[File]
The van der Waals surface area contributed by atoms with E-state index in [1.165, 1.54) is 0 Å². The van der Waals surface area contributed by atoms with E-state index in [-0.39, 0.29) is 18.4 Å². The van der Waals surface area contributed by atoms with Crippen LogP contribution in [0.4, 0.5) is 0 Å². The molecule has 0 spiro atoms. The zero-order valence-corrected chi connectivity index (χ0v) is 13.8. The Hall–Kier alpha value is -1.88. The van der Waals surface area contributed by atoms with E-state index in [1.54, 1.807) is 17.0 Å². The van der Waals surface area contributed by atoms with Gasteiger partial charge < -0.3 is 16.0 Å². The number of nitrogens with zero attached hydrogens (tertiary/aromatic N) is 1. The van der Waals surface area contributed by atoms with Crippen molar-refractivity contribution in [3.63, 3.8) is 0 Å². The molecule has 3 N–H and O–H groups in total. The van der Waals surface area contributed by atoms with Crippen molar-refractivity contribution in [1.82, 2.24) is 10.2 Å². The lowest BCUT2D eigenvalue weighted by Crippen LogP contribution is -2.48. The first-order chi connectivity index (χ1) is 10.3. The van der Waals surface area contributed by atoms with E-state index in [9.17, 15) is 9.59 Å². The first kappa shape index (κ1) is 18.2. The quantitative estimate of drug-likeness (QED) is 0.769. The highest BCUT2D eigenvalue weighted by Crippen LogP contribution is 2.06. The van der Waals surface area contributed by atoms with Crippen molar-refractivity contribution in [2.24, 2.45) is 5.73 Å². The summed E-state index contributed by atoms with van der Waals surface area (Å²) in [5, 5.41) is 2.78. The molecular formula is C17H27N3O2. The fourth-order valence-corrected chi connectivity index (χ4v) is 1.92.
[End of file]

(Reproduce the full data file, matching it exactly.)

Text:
The van der Waals surface area contributed by atoms with E-state index in [1.165, 1.54) is 0 Å². The van der Waals surface area contributed by atoms with E-state index in [-0.39, 0.29) is 18.4 Å². The van der Waals surface area contributed by atoms with Crippen LogP contribution in [0.4, 0.5) is 0 Å². The molecule has 0 spiro atoms. The zero-order valence-corrected chi connectivity index (χ0v) is 13.8. The Hall–Kier alpha value is -1.88. The van der Waals surface area contributed by atoms with E-state index in [1.54, 1.807) is 17.0 Å². The van der Waals surface area contributed by atoms with Gasteiger partial charge < -0.3 is 16.0 Å². The number of nitrogens with zero attached hydrogens (tertiary/aromatic N) is 1. The van der Waals surface area contributed by atoms with Crippen molar-refractivity contribution in [3.63, 3.8) is 0 Å². The molecule has 3 N–H and O–H groups in total. The van der Waals surface area contributed by atoms with Crippen molar-refractivity contribution in [1.82, 2.24) is 10.2 Å². The lowest BCUT2D eigenvalue weighted by Crippen LogP contribution is -2.48. The first-order chi connectivity index (χ1) is 10.3. The van der Waals surface area contributed by atoms with E-state index in [9.17, 15) is 9.59 Å². The first kappa shape index (κ1) is 18.2. The quantitative estimate of drug-likeness (QED) is 0.769. The highest BCUT2D eigenvalue weighted by Crippen LogP contribution is 2.06. The van der Waals surface area contributed by atoms with Crippen molar-refractivity contribution in [2.24, 2.45) is 5.73 Å². The summed E-state index contributed by atoms with van der Waals surface area (Å²) in [5, 5.41) is 2.78. The molecular formula is C17H27N3O2. The fourth-order valence-corrected chi connectivity index (χ4v) is 1.92.